There is the church I was raised in, one whose good works and ministries I loved while acknowledging flaws and grudgingly accepting the stern teachings of nuns and priests, and obeying the commandments as best I could. Pope Francis, a pontiff I admire for his common touch and common sense offered a message of understanding after a Pennsylvania grand jury report recounted horrific sins and crimes — the abuse of 1,000 minors by 300 priests over 70 years — covered up by Catholic Church leaders.

When Spike Lee’s Art Is More Real Than a White House Reality Show
It’s a contrast that will reverberate all the way to, let’s say, November

OPINION — It was deliberate and fitting that “BlacKkKlansman” opened a year after the deadly march of white supremacists in Charlottesville, Virginia. It is not too much of a spoiler to say that director Spike Lee goes there in the telling of the improbable true story of an African-American police officer who, in the late 1970s, infiltrated the Ku Klux Klan in Colorado.

The film brings the lessons of the not-so-tall tale up to the present, to this 2018 moment. That includes an appearance from a youthful David Duke, who still appears whenever and wherever racial hate rises up.

Trump’s Culture War Is Entering Its Scorched-Earth Phase
Will weary voters resist his tactics in the midterms?

OPINION — President Donald Trump is crediting his raucous Ohio rally for propelling Troy Balderson over Democratic challenger Danny O’Connor in a U.S. congressional special election that is officially still too close to call. But what if his fiery rhetoric and the image of a sea of angry faces, attacks on the media and signs supporting the murky QAnon conspiracy actually derailed what should have been an easy Republican victory?

Republican candidates have signaled they will ride the Trump train, with their fearless leader promising to stoke the outrage all the way to the November midterms to persuade the base to show up. The Republican Party is Trump’s party now, so those wanting to win or keep office may not have a choice.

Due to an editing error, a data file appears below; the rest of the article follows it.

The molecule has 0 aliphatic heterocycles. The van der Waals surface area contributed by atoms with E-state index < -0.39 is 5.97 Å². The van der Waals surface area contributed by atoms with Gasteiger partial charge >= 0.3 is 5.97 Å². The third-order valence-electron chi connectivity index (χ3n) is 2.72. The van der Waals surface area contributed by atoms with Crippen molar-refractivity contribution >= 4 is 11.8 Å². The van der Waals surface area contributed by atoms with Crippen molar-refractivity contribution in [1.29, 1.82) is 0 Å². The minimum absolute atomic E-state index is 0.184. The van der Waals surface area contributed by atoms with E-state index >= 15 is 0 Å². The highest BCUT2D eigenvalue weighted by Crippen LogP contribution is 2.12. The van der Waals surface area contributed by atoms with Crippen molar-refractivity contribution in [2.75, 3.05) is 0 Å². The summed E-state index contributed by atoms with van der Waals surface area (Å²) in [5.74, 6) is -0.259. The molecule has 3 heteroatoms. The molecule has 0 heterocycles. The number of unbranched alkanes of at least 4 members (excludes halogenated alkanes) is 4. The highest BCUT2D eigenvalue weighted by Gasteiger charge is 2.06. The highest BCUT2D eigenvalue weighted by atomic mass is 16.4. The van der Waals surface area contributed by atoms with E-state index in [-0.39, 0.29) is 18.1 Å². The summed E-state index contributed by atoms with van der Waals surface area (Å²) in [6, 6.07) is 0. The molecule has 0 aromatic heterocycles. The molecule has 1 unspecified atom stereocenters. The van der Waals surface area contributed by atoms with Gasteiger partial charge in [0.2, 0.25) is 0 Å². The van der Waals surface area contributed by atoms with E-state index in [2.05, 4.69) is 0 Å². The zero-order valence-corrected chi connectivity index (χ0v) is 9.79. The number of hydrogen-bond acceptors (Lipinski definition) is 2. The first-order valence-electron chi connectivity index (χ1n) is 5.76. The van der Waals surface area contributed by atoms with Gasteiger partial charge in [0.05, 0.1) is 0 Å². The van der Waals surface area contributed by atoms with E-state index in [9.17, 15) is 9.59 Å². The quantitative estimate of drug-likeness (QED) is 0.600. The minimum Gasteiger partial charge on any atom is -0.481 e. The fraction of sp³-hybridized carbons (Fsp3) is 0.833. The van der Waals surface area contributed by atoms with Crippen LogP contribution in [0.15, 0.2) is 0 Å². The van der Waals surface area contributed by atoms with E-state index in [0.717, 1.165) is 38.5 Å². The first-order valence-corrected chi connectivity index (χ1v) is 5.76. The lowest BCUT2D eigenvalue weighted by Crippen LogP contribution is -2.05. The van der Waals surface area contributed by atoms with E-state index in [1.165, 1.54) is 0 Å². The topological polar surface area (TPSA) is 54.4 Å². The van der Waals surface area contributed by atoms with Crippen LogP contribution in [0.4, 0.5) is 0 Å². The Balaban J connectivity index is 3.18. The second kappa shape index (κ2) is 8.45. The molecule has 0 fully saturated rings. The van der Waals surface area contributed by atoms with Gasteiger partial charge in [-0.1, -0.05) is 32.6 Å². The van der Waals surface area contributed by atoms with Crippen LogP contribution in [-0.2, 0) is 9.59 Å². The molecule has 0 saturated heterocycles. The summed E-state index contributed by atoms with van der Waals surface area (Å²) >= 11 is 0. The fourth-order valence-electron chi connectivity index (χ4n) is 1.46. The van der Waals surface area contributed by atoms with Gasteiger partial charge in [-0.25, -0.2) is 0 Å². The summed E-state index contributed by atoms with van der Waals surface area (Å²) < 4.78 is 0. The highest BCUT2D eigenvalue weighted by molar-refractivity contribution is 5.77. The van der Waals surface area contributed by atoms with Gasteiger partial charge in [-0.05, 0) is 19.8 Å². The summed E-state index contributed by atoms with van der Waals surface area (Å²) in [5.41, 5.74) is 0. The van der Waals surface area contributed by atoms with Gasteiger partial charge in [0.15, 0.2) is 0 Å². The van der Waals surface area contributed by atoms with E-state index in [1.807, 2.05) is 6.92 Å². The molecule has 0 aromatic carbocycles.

Is Jeff Sessions’ Religious Liberty Task Force More Politics Than Faith?
Evangelical Christians feel more persecuted than any other religious group, and the attorney general knows it

OPINION — In January 1959, in a Virginia courtroom, Mildred and Richard Loving pled guilty to “cohabiting as man and wife, against the peace and dignity of the Commonwealth,” and accepted a cruel sentence that spared them jail time but separated them from their families.

The judge’s opinion — pronounced in the Lord’s name without a shred of irony — was based in his definition of faith: “Almighty God created the races white, black, yellow, malay and red, and he placed them on separate continents. … The fact that he separated the races shows that he did not intend for the races to mix.”

Obama’s Push for More Female Leaders Gets Help From Men Acting Out
“Men have been getting on my nerves lately,” ex-president says

OPINION — Former President Barack Obama has not been a headline fixture since he left office. In fact, with a few exceptions, the opposite has been true, maybe because he feels it’s better to keep his political distance in this partisan time or because he’s holding off in order to make a greater impact when he decides to speak up. But last week, Obama did make a bit of news when he encouraged more women to take leadership roles because “men have been getting on my nerves lately.”

Obama certainly could have been talking about certain men who were particularly vexing during his own time in the White House, and have continued to bedevil Democrats (Senate Majority Leader Mitch McConnell, for starters).